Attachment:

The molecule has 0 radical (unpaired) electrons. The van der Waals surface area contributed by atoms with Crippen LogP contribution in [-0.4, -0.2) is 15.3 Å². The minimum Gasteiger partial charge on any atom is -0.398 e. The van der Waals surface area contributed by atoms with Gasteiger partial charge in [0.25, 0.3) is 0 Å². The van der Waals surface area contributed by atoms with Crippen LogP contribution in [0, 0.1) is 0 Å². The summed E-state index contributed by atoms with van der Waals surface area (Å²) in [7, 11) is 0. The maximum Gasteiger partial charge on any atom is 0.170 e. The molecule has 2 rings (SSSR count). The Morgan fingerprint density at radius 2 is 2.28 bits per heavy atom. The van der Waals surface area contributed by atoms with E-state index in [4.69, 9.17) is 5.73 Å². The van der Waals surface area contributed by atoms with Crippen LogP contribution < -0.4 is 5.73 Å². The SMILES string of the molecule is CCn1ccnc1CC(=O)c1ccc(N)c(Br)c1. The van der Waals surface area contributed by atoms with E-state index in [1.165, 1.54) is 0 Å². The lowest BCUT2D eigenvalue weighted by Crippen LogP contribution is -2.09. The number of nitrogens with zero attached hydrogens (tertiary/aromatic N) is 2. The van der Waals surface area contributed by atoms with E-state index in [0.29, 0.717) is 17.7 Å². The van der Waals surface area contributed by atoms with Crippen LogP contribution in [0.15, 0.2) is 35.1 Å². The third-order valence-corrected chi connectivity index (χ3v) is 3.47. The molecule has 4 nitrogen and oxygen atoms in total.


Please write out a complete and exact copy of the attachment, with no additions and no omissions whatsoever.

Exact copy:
The molecule has 0 radical (unpaired) electrons. The van der Waals surface area contributed by atoms with Crippen LogP contribution in [-0.4, -0.2) is 15.3 Å². The minimum Gasteiger partial charge on any atom is -0.398 e. The van der Waals surface area contributed by atoms with Gasteiger partial charge in [0.25, 0.3) is 0 Å². The van der Waals surface area contributed by atoms with Crippen LogP contribution in [0, 0.1) is 0 Å². The summed E-state index contributed by atoms with van der Waals surface area (Å²) in [7, 11) is 0. The maximum Gasteiger partial charge on any atom is 0.170 e. The molecule has 2 rings (SSSR count). The Morgan fingerprint density at radius 2 is 2.28 bits per heavy atom. The van der Waals surface area contributed by atoms with E-state index in [4.69, 9.17) is 5.73 Å². The van der Waals surface area contributed by atoms with Crippen LogP contribution < -0.4 is 5.73 Å². The SMILES string of the molecule is CCn1ccnc1CC(=O)c1ccc(N)c(Br)c1. The van der Waals surface area contributed by atoms with E-state index in [1.165, 1.54) is 0 Å². The lowest BCUT2D eigenvalue weighted by Crippen LogP contribution is -2.09. The number of nitrogens with zero attached hydrogens (tertiary/aromatic N) is 2. The van der Waals surface area contributed by atoms with E-state index in [0.29, 0.717) is 17.7 Å². The van der Waals surface area contributed by atoms with Crippen LogP contribution in [0.15, 0.2) is 35.1 Å². The third-order valence-corrected chi connectivity index (χ3v) is 3.47. The molecule has 4 nitrogen and oxygen atoms in total.